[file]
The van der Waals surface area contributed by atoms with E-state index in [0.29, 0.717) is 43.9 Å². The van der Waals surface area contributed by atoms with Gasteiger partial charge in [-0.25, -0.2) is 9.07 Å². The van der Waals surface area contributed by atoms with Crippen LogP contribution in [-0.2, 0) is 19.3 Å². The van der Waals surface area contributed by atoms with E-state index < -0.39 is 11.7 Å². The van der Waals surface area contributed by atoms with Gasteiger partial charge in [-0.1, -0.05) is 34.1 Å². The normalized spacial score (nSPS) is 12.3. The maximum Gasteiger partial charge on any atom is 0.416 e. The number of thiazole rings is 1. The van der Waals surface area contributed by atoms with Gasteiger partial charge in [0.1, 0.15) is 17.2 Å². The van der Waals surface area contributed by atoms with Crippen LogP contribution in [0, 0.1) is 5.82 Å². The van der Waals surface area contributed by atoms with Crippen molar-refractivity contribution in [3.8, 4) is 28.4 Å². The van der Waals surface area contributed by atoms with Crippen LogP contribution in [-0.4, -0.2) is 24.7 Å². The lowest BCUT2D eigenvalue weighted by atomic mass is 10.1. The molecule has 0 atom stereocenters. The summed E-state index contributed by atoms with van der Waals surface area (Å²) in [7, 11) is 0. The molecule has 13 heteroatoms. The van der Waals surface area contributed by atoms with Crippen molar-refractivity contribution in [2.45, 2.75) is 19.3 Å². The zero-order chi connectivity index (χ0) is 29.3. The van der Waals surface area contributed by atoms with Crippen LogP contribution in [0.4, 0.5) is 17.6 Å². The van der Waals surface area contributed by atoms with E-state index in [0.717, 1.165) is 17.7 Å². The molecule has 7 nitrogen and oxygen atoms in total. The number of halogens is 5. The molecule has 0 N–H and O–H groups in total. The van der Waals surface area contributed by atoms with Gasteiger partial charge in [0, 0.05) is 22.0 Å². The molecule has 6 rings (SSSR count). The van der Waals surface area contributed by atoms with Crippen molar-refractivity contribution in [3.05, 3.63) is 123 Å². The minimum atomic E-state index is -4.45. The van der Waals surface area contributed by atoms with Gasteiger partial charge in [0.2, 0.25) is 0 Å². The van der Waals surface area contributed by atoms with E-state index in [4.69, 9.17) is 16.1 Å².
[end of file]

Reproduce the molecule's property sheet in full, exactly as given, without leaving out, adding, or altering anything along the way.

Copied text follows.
The van der Waals surface area contributed by atoms with E-state index in [0.29, 0.717) is 43.9 Å². The van der Waals surface area contributed by atoms with Gasteiger partial charge in [-0.25, -0.2) is 9.07 Å². The van der Waals surface area contributed by atoms with Crippen LogP contribution in [-0.2, 0) is 19.3 Å². The van der Waals surface area contributed by atoms with E-state index < -0.39 is 11.7 Å². The van der Waals surface area contributed by atoms with Gasteiger partial charge in [-0.1, -0.05) is 34.1 Å². The normalized spacial score (nSPS) is 12.3. The maximum Gasteiger partial charge on any atom is 0.416 e. The number of thiazole rings is 1. The van der Waals surface area contributed by atoms with Gasteiger partial charge in [0.1, 0.15) is 17.2 Å². The van der Waals surface area contributed by atoms with Crippen LogP contribution in [0, 0.1) is 5.82 Å². The van der Waals surface area contributed by atoms with Crippen molar-refractivity contribution in [3.8, 4) is 28.4 Å². The van der Waals surface area contributed by atoms with Crippen LogP contribution in [-0.4, -0.2) is 24.7 Å². The lowest BCUT2D eigenvalue weighted by atomic mass is 10.1. The molecule has 0 atom stereocenters. The summed E-state index contributed by atoms with van der Waals surface area (Å²) in [7, 11) is 0. The molecule has 13 heteroatoms. The van der Waals surface area contributed by atoms with Crippen molar-refractivity contribution in [2.45, 2.75) is 19.3 Å². The zero-order chi connectivity index (χ0) is 29.3. The van der Waals surface area contributed by atoms with Crippen LogP contribution in [0.4, 0.5) is 17.6 Å². The van der Waals surface area contributed by atoms with E-state index in [0.717, 1.165) is 17.7 Å². The molecule has 7 nitrogen and oxygen atoms in total. The number of halogens is 5. The molecule has 0 N–H and O–H groups in total. The van der Waals surface area contributed by atoms with Gasteiger partial charge in [0, 0.05) is 22.0 Å². The molecule has 6 rings (SSSR count). The van der Waals surface area contributed by atoms with Crippen molar-refractivity contribution in [3.05, 3.63) is 123 Å². The minimum atomic E-state index is -4.45. The van der Waals surface area contributed by atoms with Gasteiger partial charge in [0.2, 0.25) is 0 Å². The van der Waals surface area contributed by atoms with E-state index in [4.69, 9.17) is 16.1 Å².